I've noticed that there is quite popular style of moody photographs with rich shadows, muted colors and very specific brownish-like skin-tone. It does seem to come from some kind of post-processing technique. What are the ways to achieve similar look?

Style in question


3 Answers 3


Similar look can be achieved by applying an effect called Bleach Bypass. It originated in cine industry, where bleach bath was bypassed or shortened during processing of traditional silver halide cinematographic film. This effect and its variations are still popular in movies.

When regular film is processed, the developer bath simultaneously creates black and white color image at the same time. The black and white image is normally unwanted and removed by the bleach. So if you skip the bleach, you end up with film that has black and white image superimposed over color image with dark shadows, higher contrast and subdued color.

This can be successfully imitated in digital environment. One way to create it is to duplicate the image, make the copy black and white and superimpose it over the color original with overlay or soft light blending mode. There are many variables that you can manipulate to your taste (blending mode, transparency of the b&w layer, added noise, b&w conversion parameters, namely color blending, etc.).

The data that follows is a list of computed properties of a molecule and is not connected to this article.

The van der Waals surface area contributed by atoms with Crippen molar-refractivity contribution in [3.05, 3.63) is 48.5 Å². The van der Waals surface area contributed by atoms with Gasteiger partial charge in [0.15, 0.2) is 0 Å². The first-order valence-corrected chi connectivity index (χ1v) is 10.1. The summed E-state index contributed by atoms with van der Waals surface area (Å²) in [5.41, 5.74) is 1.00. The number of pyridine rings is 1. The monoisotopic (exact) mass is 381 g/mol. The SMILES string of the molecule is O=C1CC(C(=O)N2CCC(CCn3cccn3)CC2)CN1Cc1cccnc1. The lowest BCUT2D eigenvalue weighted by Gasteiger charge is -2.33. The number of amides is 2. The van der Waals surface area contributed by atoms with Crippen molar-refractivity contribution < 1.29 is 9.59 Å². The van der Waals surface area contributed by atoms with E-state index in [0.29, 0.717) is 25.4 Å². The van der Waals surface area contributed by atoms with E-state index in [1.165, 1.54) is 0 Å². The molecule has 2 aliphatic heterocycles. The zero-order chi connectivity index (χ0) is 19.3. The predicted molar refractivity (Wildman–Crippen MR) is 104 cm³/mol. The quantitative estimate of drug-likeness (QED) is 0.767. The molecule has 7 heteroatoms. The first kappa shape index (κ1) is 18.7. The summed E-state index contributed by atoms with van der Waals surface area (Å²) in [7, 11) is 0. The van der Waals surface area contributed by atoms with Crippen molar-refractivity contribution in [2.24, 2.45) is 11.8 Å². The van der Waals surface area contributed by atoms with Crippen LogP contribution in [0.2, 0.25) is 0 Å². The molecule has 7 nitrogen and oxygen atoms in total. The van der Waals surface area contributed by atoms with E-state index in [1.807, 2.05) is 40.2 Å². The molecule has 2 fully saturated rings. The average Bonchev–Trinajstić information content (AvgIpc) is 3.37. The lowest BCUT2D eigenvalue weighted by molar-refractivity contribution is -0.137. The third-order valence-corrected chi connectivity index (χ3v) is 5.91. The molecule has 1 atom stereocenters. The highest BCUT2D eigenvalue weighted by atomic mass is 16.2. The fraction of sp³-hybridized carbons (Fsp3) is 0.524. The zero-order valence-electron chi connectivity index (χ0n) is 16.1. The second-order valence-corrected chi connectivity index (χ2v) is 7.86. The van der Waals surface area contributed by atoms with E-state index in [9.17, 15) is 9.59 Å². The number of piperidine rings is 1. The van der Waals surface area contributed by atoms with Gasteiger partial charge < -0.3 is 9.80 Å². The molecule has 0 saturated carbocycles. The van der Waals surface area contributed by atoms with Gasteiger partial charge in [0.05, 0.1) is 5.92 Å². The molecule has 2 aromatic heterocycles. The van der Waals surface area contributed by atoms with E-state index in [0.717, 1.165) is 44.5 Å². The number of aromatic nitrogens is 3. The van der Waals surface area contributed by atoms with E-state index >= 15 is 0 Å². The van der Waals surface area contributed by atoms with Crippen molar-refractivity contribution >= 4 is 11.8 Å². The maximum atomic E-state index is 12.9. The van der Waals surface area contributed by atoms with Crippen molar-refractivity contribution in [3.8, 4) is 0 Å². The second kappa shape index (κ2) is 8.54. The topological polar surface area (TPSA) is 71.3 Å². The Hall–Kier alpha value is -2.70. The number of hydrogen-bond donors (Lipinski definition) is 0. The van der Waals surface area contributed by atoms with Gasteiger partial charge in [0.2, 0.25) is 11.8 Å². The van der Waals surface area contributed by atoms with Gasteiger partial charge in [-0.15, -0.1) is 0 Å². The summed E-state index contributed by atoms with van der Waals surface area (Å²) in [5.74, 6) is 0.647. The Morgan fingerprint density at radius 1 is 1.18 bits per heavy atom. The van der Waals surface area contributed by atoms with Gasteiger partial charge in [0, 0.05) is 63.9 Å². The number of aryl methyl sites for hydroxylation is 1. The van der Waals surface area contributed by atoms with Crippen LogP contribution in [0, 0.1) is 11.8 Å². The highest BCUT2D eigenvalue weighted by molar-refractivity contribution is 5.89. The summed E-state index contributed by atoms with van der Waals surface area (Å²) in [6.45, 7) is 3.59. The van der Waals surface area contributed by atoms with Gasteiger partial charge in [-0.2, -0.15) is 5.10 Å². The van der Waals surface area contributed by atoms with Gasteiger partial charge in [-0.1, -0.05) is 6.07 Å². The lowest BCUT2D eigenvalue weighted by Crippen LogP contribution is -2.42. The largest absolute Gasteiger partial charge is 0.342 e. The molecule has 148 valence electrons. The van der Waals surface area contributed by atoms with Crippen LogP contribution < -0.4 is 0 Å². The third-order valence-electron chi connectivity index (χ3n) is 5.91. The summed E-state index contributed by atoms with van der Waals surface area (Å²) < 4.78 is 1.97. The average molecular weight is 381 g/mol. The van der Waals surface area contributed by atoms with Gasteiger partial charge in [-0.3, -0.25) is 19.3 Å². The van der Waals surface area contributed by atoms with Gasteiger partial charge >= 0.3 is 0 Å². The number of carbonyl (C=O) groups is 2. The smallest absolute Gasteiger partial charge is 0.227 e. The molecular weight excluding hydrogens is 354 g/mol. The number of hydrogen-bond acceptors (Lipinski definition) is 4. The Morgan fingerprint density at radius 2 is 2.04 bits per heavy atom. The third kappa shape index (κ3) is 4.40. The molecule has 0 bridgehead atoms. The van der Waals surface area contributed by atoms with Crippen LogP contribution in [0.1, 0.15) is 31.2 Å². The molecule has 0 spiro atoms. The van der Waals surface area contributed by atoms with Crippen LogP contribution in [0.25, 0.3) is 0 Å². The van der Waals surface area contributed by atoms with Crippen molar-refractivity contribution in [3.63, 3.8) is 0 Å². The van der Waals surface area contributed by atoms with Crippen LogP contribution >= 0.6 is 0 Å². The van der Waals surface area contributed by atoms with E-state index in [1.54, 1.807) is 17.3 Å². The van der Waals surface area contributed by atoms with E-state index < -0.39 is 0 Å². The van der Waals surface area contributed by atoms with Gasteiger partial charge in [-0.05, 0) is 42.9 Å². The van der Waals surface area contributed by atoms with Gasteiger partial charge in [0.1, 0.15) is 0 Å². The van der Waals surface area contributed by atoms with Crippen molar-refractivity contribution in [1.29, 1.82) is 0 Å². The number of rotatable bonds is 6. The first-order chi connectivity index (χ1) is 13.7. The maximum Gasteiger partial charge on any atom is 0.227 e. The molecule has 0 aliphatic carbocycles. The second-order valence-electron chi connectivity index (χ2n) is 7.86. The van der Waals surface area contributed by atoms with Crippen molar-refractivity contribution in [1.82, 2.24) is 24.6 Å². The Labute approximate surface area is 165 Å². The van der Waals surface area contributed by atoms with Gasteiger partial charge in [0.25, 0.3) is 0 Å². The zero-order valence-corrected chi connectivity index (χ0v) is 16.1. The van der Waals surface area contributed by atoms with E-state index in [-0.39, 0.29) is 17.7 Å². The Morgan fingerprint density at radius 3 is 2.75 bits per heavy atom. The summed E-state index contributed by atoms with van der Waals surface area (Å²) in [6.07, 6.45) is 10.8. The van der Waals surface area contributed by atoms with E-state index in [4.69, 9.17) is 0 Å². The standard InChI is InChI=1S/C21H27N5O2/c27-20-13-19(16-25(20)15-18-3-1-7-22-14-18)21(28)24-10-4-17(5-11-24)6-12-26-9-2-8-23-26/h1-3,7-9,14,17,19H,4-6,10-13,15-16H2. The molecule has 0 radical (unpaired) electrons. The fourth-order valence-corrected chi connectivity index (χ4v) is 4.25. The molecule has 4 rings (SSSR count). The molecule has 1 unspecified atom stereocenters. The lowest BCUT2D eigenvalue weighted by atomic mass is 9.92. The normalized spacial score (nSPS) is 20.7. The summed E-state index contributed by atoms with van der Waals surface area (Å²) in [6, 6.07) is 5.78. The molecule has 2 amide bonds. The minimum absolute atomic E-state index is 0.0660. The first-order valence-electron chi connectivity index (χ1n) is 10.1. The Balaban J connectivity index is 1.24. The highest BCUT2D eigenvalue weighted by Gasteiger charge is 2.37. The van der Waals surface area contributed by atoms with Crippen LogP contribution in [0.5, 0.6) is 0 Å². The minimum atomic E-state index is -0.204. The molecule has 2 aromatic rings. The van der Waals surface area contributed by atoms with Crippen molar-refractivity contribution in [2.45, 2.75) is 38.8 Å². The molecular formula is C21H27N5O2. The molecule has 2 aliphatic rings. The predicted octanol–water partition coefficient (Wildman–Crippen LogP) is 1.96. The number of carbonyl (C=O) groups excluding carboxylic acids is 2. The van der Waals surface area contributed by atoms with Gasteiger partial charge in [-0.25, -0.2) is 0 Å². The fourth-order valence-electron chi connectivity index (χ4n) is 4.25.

A good way to find "how do you achieve this effect", is to try to reverse the process. Usually, it is not perfectly possible as many operations are destructive, but we can try to have an approximate idea.

  • There is a lot of work on the tones here. We can play with the "levels" tool to obtain an image with flat tones. It is particularly difficult here because the tones inside the car have nothing in common with the tones outside. I chose to focus on the inside. The shirt on the guy's neck is supposed to be white, so we can set the white balance by setting the "gray point", which boosts the reds and reduces the blues :

flat tones

  • As you said, there are lots of shadow in this image. We can thus try to boost the dark area with the "curves" tool :

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  • Hum, the mood is still far from neutral... Let's get this guy his smile back !

enter image description here

The joke aside, the mood of an image is a lot more than post-processing. The composition plays a determinant role. The tilt of the head, the face, the emptiness and darkness of the inside contrasting with the outside lights reflected on the glass, etc.


Your question reminded me of Dan Winters' portrait of Christopher Nolan in Wired. See here for examples of DW's style:



The lighting techniques and post processing steps are described in this video (15 min):


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